There were many milestones in the first year of my children’s lives that I looked forward to in anticipation that things would soon be easier. The feedings every three hours all day and all night was one I could not wait to pass by! Many parents look toward the 4 month marker as if it is a finish line to cross because after this date pediatricians give the okay to start baby on solids, which usually means that baby will be full longer and sleep longer stretches through the night. I followed these guidelines with my first son and started him on rice cereal at four months old. He now has terrible allergies and a weakened immune system. With my second child, I made sure to research everything about allergies in efforts to avoid a similar outcome if I could.
My second son developed eczema at three months and I became extra careful about what I ate because I was breastfeeding, as well as products I used in the laundry and on his skin. When he turned four months old and his cheek was a bright red and ‘weeping’ mess, the doctor’s recommendation to start him on baby cereal did not sit well with me. Due to my own digestive issues, I had been researching the Paleo diet and was finding that not only were grains lacking in nutrition, there is a protein called lectin which serves as a natural insecticide for plants. Some forms of lectins are resistant to human digestion and enter the blood stream un-altered, which can cause an immune response. Lectins can also prevent the body from repairing lining of the GI tract, weakening digestion and promoting leaky gut. Leaky gut allows undigested proteins to pass through the walls of the digestive system, causing an immune response and allergies. Unless grains and legumes are soaked, sprouted or fermented, the lectin content can be very high and thus disruptive for the digestive system.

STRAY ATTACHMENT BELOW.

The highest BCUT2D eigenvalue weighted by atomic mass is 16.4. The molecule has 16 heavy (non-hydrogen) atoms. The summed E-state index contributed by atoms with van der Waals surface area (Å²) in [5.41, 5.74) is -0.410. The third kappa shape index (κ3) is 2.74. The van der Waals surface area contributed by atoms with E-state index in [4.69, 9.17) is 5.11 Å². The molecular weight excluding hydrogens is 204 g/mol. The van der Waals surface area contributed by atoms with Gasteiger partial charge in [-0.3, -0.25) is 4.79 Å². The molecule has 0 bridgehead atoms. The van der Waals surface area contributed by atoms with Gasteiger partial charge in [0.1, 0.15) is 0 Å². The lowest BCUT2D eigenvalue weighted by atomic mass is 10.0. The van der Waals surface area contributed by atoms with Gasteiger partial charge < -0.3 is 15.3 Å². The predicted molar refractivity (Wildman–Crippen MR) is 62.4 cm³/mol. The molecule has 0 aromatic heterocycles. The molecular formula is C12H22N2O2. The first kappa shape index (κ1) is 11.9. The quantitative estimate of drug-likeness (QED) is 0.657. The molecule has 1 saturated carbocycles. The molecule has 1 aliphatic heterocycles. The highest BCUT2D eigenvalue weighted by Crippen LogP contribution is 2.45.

Because I knew that eczema is a precursor to allergies, I began researching all forms of infant cereal to see if there was one which did not contain lectins and was high in nutrition. Pediatricians everywhere are recommending it, it can’t be THAT bad, I thought.
What’s the deal with baby cereals?
- White Rice Cereal: studies have shown a link to Type 1 Diabetes and white rice baby cereal. White rice cereal has been refined, stripping all nutrition from the grain. This causes the cereal to be digested as a sugar rather than a protein and causes insulin irregularity. Why would we choose a food devoid of nutrition to feed our baby?!